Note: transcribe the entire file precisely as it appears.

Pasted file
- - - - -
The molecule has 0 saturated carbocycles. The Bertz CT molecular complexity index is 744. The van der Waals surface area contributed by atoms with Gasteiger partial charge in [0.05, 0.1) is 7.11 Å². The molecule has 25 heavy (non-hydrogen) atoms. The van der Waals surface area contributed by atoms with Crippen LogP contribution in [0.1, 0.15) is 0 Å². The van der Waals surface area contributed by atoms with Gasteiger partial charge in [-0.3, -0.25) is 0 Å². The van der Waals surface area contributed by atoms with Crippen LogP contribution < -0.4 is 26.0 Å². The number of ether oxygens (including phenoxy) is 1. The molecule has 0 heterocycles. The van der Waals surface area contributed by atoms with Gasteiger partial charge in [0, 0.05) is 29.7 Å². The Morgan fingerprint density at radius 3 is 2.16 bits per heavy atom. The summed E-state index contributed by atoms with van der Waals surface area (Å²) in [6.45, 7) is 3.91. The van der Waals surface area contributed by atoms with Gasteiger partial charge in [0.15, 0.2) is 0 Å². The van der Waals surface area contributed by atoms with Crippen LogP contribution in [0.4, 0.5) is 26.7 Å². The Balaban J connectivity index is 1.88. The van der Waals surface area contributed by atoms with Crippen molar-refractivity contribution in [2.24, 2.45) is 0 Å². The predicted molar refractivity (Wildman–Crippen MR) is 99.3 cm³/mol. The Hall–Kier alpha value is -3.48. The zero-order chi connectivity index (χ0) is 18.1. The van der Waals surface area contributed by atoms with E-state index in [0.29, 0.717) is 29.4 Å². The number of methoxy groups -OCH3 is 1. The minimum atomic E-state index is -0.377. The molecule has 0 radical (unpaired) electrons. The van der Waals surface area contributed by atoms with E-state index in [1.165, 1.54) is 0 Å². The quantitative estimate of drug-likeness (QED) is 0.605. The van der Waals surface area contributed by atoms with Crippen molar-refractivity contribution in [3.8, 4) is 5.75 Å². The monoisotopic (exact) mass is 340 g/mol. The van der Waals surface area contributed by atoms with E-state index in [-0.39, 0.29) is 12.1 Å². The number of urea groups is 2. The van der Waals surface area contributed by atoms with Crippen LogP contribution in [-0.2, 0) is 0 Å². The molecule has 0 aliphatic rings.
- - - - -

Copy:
The molecule has 0 saturated carbocycles. The Bertz CT molecular complexity index is 744. The van der Waals surface area contributed by atoms with Gasteiger partial charge in [0.05, 0.1) is 7.11 Å². The molecule has 25 heavy (non-hydrogen) atoms. The van der Waals surface area contributed by atoms with Crippen LogP contribution in [0.1, 0.15) is 0 Å². The van der Waals surface area contributed by atoms with Gasteiger partial charge in [-0.3, -0.25) is 0 Å². The van der Waals surface area contributed by atoms with Crippen LogP contribution < -0.4 is 26.0 Å². The number of ether oxygens (including phenoxy) is 1. The molecule has 0 heterocycles. The van der Waals surface area contributed by atoms with Gasteiger partial charge in [0, 0.05) is 29.7 Å². The Morgan fingerprint density at radius 3 is 2.16 bits per heavy atom. The summed E-state index contributed by atoms with van der Waals surface area (Å²) in [6.45, 7) is 3.91. The van der Waals surface area contributed by atoms with Gasteiger partial charge in [0.15, 0.2) is 0 Å². The van der Waals surface area contributed by atoms with Crippen LogP contribution in [0.4, 0.5) is 26.7 Å². The Balaban J connectivity index is 1.88. The van der Waals surface area contributed by atoms with Crippen molar-refractivity contribution in [2.24, 2.45) is 0 Å². The predicted molar refractivity (Wildman–Crippen MR) is 99.3 cm³/mol. The Hall–Kier alpha value is -3.48. The zero-order chi connectivity index (χ0) is 18.1. The van der Waals surface area contributed by atoms with E-state index in [0.29, 0.717) is 29.4 Å². The number of methoxy groups -OCH3 is 1. The minimum atomic E-state index is -0.377. The molecule has 0 radical (unpaired) electrons. The van der Waals surface area contributed by atoms with E-state index in [1.165, 1.54) is 0 Å². The quantitative estimate of drug-likeness (QED) is 0.605. The van der Waals surface area contributed by atoms with Crippen molar-refractivity contribution in [3.8, 4) is 5.75 Å². The monoisotopic (exact) mass is 340 g/mol. The van der Waals surface area contributed by atoms with E-state index in [-0.39, 0.29) is 12.1 Å². The number of urea groups is 2. The van der Waals surface area contributed by atoms with Crippen LogP contribution in [-0.2, 0) is 0 Å². The molecule has 0 aliphatic rings.